The library often sponsors a children’s story hour during which a librarian will read a children’s book to any children who wish to attend. While the children are listening, the parents are chatting in the background, usually talking about their children and challenges, community happenings, etc.

The library will also often have a space for small meetings that is available at no charge in the evenings so community groups can gather to further their various purposes.

For lower-income patrons, the library may offer the only high-speed internet access available. Libraries also often host adult-learning classes, both online and in person.

Suffice to say, in a public relations battle between Big Publishing and community libraries, the libraries will win hands-down.

PG’s only criticism of the OP is that it didn’t include an email address where complaints could be sent to Macmillan and a hashtag for social media use.

 

Big Publishing, Ebook Borrowing/Lending, Libraries

5 Comments to “ALA Statement on New Macmillan Library Lending Model”

  1. Sounds like libraries need to do an embargo on Macmillan.

    “Macmillan? They’re anti-library so we don’t have anything of theirs for you to look at/check out.”

    Agree with PG that they needed to link complaints/hashtag.

  2. To be honest, the only thing that bothers me about this is the disingeuous whining used to to squeeze libraries.

    They want to price the SF ebooks at $13 while their biggest competitor, Baen, prices theirs at $5-10? And Indie SF runs $3-5? And a month of KU or Scribd goes for $10? And a month of Prime (video), NETFLIX, HULU, DCUNIVERSE, and (soon Disney+) all run from $5-13?

    Go right ahead.
    As long as you are willing to face the consequences in lost sales.

    But to cause those loses, drive their fans to wait for months on embargoed copies, and then blame lobraries for tbeir self-induced losses?

    No. You can’t eat your cake and have it too.

    In the real world there are two workable approaches: price low and aim for volume sales or price high and live with low volume. High volume high prices only happens in dreams.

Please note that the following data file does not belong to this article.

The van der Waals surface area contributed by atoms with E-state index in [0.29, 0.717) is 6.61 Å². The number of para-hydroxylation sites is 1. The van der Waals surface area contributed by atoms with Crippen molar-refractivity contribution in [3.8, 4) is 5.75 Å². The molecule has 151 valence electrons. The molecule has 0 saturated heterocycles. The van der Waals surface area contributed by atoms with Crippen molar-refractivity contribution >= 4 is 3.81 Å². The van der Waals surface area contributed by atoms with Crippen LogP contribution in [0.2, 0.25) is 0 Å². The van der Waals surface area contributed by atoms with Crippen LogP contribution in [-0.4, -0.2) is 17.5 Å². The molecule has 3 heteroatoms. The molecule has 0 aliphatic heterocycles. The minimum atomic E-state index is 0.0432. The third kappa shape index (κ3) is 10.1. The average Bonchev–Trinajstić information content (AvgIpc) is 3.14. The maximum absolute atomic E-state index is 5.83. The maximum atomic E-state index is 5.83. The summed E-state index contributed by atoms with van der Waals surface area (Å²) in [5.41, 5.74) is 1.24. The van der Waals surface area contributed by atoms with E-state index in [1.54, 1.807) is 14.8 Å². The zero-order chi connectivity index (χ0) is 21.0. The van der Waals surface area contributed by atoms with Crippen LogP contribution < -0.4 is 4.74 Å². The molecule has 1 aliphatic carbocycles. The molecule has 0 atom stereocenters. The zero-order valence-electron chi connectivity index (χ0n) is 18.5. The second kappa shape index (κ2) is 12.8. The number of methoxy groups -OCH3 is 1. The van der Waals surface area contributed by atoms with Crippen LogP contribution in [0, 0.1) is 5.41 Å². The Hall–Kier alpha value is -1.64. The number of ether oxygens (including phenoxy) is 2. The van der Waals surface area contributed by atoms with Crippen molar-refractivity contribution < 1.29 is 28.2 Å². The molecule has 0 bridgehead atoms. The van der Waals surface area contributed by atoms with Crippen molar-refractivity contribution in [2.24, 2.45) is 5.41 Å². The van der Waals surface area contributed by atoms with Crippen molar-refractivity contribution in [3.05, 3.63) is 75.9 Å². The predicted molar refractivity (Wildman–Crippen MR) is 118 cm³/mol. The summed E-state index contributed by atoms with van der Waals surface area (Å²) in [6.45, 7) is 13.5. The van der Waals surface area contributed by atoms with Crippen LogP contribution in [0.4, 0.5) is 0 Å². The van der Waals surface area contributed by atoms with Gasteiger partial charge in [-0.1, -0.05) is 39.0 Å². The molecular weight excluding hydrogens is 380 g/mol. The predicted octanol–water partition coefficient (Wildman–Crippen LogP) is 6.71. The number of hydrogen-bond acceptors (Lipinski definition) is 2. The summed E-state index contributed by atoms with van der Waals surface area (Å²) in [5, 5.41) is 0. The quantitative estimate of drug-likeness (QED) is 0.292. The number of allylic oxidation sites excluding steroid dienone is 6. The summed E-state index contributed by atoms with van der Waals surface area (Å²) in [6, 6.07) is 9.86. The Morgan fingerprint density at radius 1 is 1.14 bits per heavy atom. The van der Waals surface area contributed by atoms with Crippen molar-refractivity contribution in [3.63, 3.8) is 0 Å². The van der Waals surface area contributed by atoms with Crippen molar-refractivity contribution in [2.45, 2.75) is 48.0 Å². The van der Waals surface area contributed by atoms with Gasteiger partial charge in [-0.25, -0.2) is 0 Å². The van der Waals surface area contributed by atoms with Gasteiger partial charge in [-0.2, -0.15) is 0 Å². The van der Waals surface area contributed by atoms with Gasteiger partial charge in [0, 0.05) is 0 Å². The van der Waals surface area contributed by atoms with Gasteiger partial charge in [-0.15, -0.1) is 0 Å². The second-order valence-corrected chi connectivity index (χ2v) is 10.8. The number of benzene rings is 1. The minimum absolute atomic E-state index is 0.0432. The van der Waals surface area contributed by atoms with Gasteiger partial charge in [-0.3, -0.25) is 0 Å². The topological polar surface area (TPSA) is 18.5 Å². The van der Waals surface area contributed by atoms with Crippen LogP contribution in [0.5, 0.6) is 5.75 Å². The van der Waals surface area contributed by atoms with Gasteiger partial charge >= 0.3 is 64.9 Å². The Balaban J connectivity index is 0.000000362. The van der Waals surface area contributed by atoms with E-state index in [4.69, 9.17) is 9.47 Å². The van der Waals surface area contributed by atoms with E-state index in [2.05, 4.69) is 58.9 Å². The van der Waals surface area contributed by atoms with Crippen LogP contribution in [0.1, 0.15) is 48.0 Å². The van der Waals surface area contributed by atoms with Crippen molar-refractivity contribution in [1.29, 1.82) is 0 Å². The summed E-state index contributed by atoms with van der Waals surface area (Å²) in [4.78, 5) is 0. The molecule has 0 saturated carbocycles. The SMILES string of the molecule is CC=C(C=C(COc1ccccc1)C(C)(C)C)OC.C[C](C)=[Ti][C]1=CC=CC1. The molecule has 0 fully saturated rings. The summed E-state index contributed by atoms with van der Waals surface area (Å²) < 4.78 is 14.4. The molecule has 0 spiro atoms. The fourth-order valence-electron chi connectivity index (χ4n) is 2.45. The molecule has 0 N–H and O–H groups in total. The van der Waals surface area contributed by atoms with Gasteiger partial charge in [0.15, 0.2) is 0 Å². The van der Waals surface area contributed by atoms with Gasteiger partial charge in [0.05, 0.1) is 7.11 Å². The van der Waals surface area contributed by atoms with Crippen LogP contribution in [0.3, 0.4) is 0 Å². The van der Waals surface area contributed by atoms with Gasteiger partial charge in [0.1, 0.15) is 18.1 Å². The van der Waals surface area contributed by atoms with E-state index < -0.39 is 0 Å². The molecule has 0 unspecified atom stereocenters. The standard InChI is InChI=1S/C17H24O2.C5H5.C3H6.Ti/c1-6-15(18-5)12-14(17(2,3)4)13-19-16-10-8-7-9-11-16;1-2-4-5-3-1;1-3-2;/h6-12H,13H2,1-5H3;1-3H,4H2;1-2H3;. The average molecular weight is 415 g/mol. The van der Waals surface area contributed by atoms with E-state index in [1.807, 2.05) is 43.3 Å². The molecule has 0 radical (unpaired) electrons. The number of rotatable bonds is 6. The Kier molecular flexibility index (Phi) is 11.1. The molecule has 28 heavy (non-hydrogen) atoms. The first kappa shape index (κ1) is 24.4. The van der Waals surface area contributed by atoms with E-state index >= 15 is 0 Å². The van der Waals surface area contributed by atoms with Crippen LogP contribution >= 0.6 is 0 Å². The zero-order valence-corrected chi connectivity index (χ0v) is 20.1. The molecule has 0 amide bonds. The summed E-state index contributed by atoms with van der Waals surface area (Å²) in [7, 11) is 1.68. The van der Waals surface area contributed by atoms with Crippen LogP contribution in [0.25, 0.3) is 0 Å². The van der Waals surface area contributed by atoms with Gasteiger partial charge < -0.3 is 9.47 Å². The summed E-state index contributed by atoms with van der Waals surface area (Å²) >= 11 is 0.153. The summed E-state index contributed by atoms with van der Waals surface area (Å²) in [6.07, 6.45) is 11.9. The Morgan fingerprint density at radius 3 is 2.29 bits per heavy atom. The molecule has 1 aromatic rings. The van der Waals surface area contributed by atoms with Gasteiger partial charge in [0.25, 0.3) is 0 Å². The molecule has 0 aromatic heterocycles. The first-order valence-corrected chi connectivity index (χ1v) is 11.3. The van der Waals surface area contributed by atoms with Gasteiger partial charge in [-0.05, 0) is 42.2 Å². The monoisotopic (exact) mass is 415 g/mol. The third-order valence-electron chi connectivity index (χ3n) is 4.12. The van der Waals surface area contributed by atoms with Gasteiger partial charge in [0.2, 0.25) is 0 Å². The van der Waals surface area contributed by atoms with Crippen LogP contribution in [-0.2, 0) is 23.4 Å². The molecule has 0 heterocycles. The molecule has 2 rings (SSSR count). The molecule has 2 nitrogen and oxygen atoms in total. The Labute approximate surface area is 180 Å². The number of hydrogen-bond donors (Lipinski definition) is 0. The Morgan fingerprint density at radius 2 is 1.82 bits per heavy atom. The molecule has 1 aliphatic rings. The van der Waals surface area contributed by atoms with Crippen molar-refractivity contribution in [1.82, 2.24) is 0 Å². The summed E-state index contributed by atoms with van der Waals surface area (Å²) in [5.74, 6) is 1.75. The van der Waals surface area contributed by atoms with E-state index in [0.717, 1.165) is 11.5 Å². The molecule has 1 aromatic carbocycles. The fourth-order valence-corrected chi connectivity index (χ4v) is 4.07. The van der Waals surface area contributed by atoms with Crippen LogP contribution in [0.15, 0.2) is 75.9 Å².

Instead of boycotts, libraries should simply tell MacMillan to fly off. Buy none of their books, digital or print.

    My expectation, though, is the libraries will bripe before bowing before their magnificence and paying the danegeld.

    • They want to price the SF ebooks at $13 while their biggest competitor, Baen, prices theirs at $5-10?

      Except, of course, when they’re selling those ebooks to libraries. Then they charge $60 for a licence that expires after the book has been lent out 52 times.

      You can’t eat your cake and have it too.

      This is a hard concept to explain to a Pig Five publisher, since the main staple of their diet is other people’s cake.

    • I would love to see libraries drop MacMillan. It would be a great experiment. How will retail sales react? Does their total revenue go up or down? Profit? Amazon sales? Bricks and mortar sales?

      It would also give us another experiment. Will libraries give up the $30 perpetual copy for principle?

  3. And, let’s not forget, that $10 price is only for books that haven’t had the paperback edition come out yet, and Baen also offers their monthly bundles, each of which contains six to eight books, for $18 a pop.
    So far, I haven’t heard that they’re hurting.